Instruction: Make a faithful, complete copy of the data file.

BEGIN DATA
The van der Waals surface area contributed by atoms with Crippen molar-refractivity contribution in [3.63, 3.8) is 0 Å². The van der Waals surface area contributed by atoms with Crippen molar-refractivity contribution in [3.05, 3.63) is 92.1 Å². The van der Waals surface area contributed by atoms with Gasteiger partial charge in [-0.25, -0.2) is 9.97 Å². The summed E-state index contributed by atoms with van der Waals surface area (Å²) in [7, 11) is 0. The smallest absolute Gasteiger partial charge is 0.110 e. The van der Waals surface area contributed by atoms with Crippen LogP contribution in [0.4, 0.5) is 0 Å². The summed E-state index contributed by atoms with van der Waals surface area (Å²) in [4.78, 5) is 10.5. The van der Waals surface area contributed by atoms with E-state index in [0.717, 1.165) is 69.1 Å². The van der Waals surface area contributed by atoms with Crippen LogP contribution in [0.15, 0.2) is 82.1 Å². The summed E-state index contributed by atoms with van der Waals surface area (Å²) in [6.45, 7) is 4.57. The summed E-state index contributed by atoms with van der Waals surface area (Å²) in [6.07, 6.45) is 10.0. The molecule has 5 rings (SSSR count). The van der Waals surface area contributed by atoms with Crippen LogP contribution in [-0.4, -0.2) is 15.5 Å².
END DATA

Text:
The van der Waals surface area contributed by atoms with Crippen molar-refractivity contribution in [3.63, 3.8) is 0 Å². The van der Waals surface area contributed by atoms with Crippen molar-refractivity contribution in [3.05, 3.63) is 92.1 Å². The van der Waals surface area contributed by atoms with Gasteiger partial charge in [-0.25, -0.2) is 9.97 Å². The summed E-state index contributed by atoms with van der Waals surface area (Å²) in [7, 11) is 0. The smallest absolute Gasteiger partial charge is 0.110 e. The van der Waals surface area contributed by atoms with Crippen LogP contribution in [0.4, 0.5) is 0 Å². The summed E-state index contributed by atoms with van der Waals surface area (Å²) in [4.78, 5) is 10.5. The van der Waals surface area contributed by atoms with E-state index in [0.717, 1.165) is 69.1 Å². The van der Waals surface area contributed by atoms with Crippen LogP contribution in [0.15, 0.2) is 82.1 Å². The summed E-state index contributed by atoms with van der Waals surface area (Å²) in [6.45, 7) is 4.57. The summed E-state index contributed by atoms with van der Waals surface area (Å²) in [6.07, 6.45) is 10.0. The molecule has 5 rings (SSSR count). The van der Waals surface area contributed by atoms with Crippen LogP contribution in [-0.4, -0.2) is 15.5 Å².